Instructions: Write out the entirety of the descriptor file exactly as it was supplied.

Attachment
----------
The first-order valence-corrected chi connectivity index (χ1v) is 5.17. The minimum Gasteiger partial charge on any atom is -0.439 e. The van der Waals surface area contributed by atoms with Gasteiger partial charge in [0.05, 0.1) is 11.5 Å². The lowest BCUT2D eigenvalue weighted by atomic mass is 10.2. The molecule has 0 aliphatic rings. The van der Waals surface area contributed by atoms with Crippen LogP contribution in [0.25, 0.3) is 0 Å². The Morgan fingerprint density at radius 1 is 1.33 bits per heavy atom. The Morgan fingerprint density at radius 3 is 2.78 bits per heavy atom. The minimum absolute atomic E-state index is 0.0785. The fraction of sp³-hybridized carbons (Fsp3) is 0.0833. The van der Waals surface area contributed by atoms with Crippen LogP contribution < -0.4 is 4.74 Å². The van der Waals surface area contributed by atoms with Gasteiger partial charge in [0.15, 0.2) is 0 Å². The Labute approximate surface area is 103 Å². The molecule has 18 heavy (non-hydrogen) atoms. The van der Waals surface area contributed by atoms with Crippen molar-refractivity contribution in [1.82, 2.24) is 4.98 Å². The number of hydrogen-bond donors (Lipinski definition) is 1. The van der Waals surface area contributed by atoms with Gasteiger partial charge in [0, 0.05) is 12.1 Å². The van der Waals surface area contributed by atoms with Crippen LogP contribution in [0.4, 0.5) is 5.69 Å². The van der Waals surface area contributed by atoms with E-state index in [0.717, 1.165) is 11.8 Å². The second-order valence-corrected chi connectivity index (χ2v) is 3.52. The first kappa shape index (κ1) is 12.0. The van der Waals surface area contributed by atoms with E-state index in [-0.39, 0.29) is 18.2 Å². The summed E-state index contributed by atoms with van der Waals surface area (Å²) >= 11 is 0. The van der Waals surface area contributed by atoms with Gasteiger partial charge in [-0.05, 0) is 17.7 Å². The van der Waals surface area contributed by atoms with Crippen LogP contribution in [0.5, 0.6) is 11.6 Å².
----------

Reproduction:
The first-order valence-corrected chi connectivity index (χ1v) is 5.17. The minimum Gasteiger partial charge on any atom is -0.439 e. The van der Waals surface area contributed by atoms with Gasteiger partial charge in [0.05, 0.1) is 11.5 Å². The lowest BCUT2D eigenvalue weighted by atomic mass is 10.2. The molecule has 0 aliphatic rings. The van der Waals surface area contributed by atoms with Crippen LogP contribution in [0.25, 0.3) is 0 Å². The Morgan fingerprint density at radius 1 is 1.33 bits per heavy atom. The Morgan fingerprint density at radius 3 is 2.78 bits per heavy atom. The minimum absolute atomic E-state index is 0.0785. The fraction of sp³-hybridized carbons (Fsp3) is 0.0833. The van der Waals surface area contributed by atoms with Crippen LogP contribution < -0.4 is 4.74 Å². The van der Waals surface area contributed by atoms with Gasteiger partial charge in [0.15, 0.2) is 0 Å². The Labute approximate surface area is 103 Å². The molecule has 18 heavy (non-hydrogen) atoms. The van der Waals surface area contributed by atoms with Crippen molar-refractivity contribution in [1.82, 2.24) is 4.98 Å². The number of hydrogen-bond donors (Lipinski definition) is 1. The van der Waals surface area contributed by atoms with Gasteiger partial charge in [0, 0.05) is 12.1 Å². The van der Waals surface area contributed by atoms with Crippen LogP contribution in [0.4, 0.5) is 5.69 Å². The van der Waals surface area contributed by atoms with E-state index in [0.717, 1.165) is 11.8 Å². The second-order valence-corrected chi connectivity index (χ2v) is 3.52. The first kappa shape index (κ1) is 12.0. The van der Waals surface area contributed by atoms with E-state index in [-0.39, 0.29) is 18.2 Å². The summed E-state index contributed by atoms with van der Waals surface area (Å²) >= 11 is 0. The van der Waals surface area contributed by atoms with Gasteiger partial charge in [-0.05, 0) is 17.7 Å². The van der Waals surface area contributed by atoms with Crippen LogP contribution in [0.5, 0.6) is 11.6 Å².